About the author:

Rupantar has been the race director of the Sri Chinmoy Marathon Team since 1985, having been asked by Sri Chinmoy to serve in that capacity. As well as working on the big races the US Marathon Team organise each year - the 3100 Mile Race and the Six and 10 Day Race - he also spends a considerable amount of time archiving the Marathon Team's 40 year history on this website.

P1090054.jpgThis year's Self-Transcendence 6 and 10 Day Races in New York's Flushing Meadows-Corona Park are over, but in my heart and dreams they continue...I am currently washing two week's worth of dirty laundry and chasing my kids around the yard.

A longer report is forthcoming, and hopefully should appear in ULTRARUNNING magazine, on multidays.com, and in ULTRARUNNING WORLD ( European ultra magazine).

Some brief notes (made in sloppy scrawl during long flight home to El Paso)

JG2_0654.jpg I wore out/trashed four pairs of Asics DS Trainers (2010 model), two my normal size 11.5, two size 12. I also finished off a pair of adidas adizero aces (this in a mere 520 miles of running). Note that those shoes all weigh less than 10.8 ounces in size 11.5 according to my scale. I had a pair of adidas supernovas (heavier, 12 ounces), but they were too stiff and hurt my feet after two miles. I wear all these shoes in training and in trail races too. Generally, I have trained and raced in lighter shoes for the past 39 years--but that's just me.

JG1_5183[1].jpg This was the first race in my life (200+ ultras, and an additional 800+  races dating back to 1971) where I have had a shoe sucked off my foot by aggressive mud! And this was a "road" race. Suffice it to say the south little loop along Meadow Lake was a mudbowl, and also featured ankle deep ice water and floating foot bridges at times.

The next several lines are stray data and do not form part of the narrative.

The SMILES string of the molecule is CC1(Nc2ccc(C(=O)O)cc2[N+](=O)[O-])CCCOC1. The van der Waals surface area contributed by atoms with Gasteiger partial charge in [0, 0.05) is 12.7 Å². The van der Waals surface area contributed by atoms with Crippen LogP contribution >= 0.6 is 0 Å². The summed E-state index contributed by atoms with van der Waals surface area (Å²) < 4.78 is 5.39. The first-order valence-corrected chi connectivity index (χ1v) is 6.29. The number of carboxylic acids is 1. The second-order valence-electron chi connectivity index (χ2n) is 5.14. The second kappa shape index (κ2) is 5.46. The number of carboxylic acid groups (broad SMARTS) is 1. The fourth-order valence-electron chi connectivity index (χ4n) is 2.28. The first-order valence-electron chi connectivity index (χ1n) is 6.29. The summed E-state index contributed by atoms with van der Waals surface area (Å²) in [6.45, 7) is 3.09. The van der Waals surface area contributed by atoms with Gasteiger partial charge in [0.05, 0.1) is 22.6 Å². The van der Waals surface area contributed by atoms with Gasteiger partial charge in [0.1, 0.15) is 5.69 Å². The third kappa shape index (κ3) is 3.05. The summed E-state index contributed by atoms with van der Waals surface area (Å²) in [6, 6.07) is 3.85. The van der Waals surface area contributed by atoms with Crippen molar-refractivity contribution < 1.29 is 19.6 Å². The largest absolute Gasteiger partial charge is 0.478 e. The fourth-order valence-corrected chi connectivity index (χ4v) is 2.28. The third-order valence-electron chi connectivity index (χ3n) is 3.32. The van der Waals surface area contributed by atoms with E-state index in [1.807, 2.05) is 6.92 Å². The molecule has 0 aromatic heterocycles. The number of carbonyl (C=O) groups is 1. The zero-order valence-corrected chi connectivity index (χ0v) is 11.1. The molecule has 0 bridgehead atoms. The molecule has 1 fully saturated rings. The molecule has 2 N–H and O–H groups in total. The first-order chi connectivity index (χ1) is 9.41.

Once again I am in AWE of the work put in by The Sri Chinmoy Marathon Team. Without the expert medical help of Dr. Meghabhuti, chiropractors Mitch, and Garesh, message therapists Yuri and Tomas, Nurse Bahula, I could not have stayed healthy and moving. One European runner and I remarked how some USA runners who were running themselves further and further into injuries still avoided going to the medical tent (European runner to me: "Why Americans don't go to doctor?!" Certainly the worst injuries in the races all befell Americans, and I count my blessings I was not among them.

medium_P1100572.JPGWithout the round-the-clock gourmet food cooked up by Nandana Lynn, Sushovita, and Crew, I would have run out of steam (there was never once a shortage of food, even when cold, wet runners crowded the cafeteria grabbing like wild wolves at anything hot and savory). As hard as their running task will be, my friends in the 3100 mile this summer will also get to enjoy the repasts of these wonderful, always-smiling chefs. Also Shakti, Nandana's 8 year old daughter, provided endless energy and entertainment for the runners (one night I swore there was a cardboard box moving slowly across the path--it turned out that a certain 8 year old girl was inside the box playing a joke on tired runners! Ha!).